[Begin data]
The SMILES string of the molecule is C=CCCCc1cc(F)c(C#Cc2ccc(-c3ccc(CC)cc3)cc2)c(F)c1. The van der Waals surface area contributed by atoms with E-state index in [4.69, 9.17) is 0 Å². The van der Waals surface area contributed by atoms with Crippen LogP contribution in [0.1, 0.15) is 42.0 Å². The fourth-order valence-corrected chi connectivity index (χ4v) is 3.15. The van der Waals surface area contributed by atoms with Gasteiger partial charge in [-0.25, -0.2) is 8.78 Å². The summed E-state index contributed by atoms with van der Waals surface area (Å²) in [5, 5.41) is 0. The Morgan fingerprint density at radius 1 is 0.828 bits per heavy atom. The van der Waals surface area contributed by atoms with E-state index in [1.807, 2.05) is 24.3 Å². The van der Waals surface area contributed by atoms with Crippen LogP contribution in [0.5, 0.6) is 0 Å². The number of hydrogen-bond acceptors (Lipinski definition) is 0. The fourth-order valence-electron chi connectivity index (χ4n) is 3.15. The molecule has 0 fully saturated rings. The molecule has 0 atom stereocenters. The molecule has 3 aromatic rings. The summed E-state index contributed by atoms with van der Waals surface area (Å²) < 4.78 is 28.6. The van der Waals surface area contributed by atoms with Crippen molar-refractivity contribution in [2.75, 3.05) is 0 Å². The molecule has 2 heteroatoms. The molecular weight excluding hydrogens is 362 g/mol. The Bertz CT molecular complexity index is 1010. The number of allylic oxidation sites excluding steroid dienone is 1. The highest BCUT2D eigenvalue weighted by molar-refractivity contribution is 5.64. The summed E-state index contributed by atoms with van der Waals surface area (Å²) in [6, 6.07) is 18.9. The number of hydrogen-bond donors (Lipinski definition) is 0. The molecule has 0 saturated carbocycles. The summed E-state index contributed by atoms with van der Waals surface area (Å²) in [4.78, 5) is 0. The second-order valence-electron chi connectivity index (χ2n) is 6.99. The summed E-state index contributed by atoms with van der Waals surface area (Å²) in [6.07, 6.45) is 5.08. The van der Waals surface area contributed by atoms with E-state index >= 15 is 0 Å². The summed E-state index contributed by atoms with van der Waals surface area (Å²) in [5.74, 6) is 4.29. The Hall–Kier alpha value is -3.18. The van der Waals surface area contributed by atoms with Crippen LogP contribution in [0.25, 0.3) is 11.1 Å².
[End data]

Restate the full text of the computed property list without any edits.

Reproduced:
The SMILES string of the molecule is C=CCCCc1cc(F)c(C#Cc2ccc(-c3ccc(CC)cc3)cc2)c(F)c1. The van der Waals surface area contributed by atoms with E-state index in [4.69, 9.17) is 0 Å². The van der Waals surface area contributed by atoms with Crippen LogP contribution in [0.1, 0.15) is 42.0 Å². The fourth-order valence-corrected chi connectivity index (χ4v) is 3.15. The van der Waals surface area contributed by atoms with Gasteiger partial charge in [-0.25, -0.2) is 8.78 Å². The summed E-state index contributed by atoms with van der Waals surface area (Å²) in [5, 5.41) is 0. The Morgan fingerprint density at radius 1 is 0.828 bits per heavy atom. The van der Waals surface area contributed by atoms with E-state index in [1.807, 2.05) is 24.3 Å². The van der Waals surface area contributed by atoms with Crippen LogP contribution in [0.5, 0.6) is 0 Å². The number of hydrogen-bond acceptors (Lipinski definition) is 0. The fourth-order valence-electron chi connectivity index (χ4n) is 3.15. The molecule has 0 fully saturated rings. The molecule has 0 atom stereocenters. The molecule has 3 aromatic rings. The summed E-state index contributed by atoms with van der Waals surface area (Å²) < 4.78 is 28.6. The van der Waals surface area contributed by atoms with Crippen molar-refractivity contribution in [2.75, 3.05) is 0 Å². The molecule has 2 heteroatoms. The molecular weight excluding hydrogens is 362 g/mol. The Bertz CT molecular complexity index is 1010. The number of allylic oxidation sites excluding steroid dienone is 1. The highest BCUT2D eigenvalue weighted by molar-refractivity contribution is 5.64. The summed E-state index contributed by atoms with van der Waals surface area (Å²) in [6, 6.07) is 18.9. The number of hydrogen-bond donors (Lipinski definition) is 0. The molecule has 0 saturated carbocycles. The summed E-state index contributed by atoms with van der Waals surface area (Å²) in [4.78, 5) is 0. The second-order valence-electron chi connectivity index (χ2n) is 6.99. The summed E-state index contributed by atoms with van der Waals surface area (Å²) in [6.07, 6.45) is 5.08. The van der Waals surface area contributed by atoms with E-state index >= 15 is 0 Å². The summed E-state index contributed by atoms with van der Waals surface area (Å²) in [5.74, 6) is 4.29. The Hall–Kier alpha value is -3.18. The van der Waals surface area contributed by atoms with Crippen LogP contribution in [0.25, 0.3) is 11.1 Å².